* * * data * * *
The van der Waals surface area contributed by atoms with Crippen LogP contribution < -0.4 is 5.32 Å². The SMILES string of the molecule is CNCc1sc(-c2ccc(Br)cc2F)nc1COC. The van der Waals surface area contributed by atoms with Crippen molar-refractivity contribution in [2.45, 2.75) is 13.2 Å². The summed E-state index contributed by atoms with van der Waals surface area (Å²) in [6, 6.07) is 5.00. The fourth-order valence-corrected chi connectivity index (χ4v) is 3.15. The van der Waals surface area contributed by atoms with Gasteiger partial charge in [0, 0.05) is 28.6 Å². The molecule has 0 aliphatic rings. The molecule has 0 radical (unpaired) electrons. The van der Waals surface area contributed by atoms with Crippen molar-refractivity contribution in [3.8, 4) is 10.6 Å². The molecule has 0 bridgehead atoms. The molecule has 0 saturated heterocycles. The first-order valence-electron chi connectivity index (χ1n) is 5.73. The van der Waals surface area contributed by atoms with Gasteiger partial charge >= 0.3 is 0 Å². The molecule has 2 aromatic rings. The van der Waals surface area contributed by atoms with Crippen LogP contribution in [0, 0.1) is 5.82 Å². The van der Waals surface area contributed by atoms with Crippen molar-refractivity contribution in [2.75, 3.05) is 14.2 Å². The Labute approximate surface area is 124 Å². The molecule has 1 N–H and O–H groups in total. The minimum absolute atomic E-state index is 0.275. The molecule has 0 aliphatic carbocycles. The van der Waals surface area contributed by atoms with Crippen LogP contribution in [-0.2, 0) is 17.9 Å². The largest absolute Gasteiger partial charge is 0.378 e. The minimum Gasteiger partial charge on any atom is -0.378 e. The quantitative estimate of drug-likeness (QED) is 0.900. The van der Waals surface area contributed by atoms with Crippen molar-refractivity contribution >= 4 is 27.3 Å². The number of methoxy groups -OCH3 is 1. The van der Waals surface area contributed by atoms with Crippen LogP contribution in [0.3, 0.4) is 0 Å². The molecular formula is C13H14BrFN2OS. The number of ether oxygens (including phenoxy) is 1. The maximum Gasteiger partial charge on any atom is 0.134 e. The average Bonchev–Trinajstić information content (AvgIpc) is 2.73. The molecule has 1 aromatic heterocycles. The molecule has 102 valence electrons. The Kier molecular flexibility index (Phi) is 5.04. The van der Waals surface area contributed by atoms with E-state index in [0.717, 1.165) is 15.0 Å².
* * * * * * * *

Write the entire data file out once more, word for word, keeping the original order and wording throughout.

The van der Waals surface area contributed by atoms with Crippen LogP contribution < -0.4 is 5.32 Å². The SMILES string of the molecule is CNCc1sc(-c2ccc(Br)cc2F)nc1COC. The van der Waals surface area contributed by atoms with Crippen molar-refractivity contribution in [2.45, 2.75) is 13.2 Å². The summed E-state index contributed by atoms with van der Waals surface area (Å²) in [6, 6.07) is 5.00. The fourth-order valence-corrected chi connectivity index (χ4v) is 3.15. The van der Waals surface area contributed by atoms with Gasteiger partial charge in [0, 0.05) is 28.6 Å². The molecule has 0 aliphatic rings. The molecule has 0 radical (unpaired) electrons. The van der Waals surface area contributed by atoms with Crippen molar-refractivity contribution in [3.8, 4) is 10.6 Å². The molecule has 0 bridgehead atoms. The molecule has 0 saturated heterocycles. The first-order valence-electron chi connectivity index (χ1n) is 5.73. The van der Waals surface area contributed by atoms with Gasteiger partial charge >= 0.3 is 0 Å². The molecule has 2 aromatic rings. The van der Waals surface area contributed by atoms with Crippen LogP contribution in [0, 0.1) is 5.82 Å². The van der Waals surface area contributed by atoms with Crippen molar-refractivity contribution in [2.75, 3.05) is 14.2 Å². The Labute approximate surface area is 124 Å². The molecule has 1 N–H and O–H groups in total. The minimum absolute atomic E-state index is 0.275. The molecule has 0 aliphatic carbocycles. The van der Waals surface area contributed by atoms with Crippen LogP contribution in [-0.2, 0) is 17.9 Å². The largest absolute Gasteiger partial charge is 0.378 e. The minimum Gasteiger partial charge on any atom is -0.378 e. The quantitative estimate of drug-likeness (QED) is 0.900. The van der Waals surface area contributed by atoms with Crippen molar-refractivity contribution >= 4 is 27.3 Å². The number of methoxy groups -OCH3 is 1. The van der Waals surface area contributed by atoms with Crippen LogP contribution in [0.3, 0.4) is 0 Å². The molecular formula is C13H14BrFN2OS. The number of ether oxygens (including phenoxy) is 1. The maximum Gasteiger partial charge on any atom is 0.134 e. The average Bonchev–Trinajstić information content (AvgIpc) is 2.73. The molecule has 1 aromatic heterocycles. The molecule has 102 valence electrons. The Kier molecular flexibility index (Phi) is 5.04. The van der Waals surface area contributed by atoms with E-state index in [0.717, 1.165) is 15.0 Å².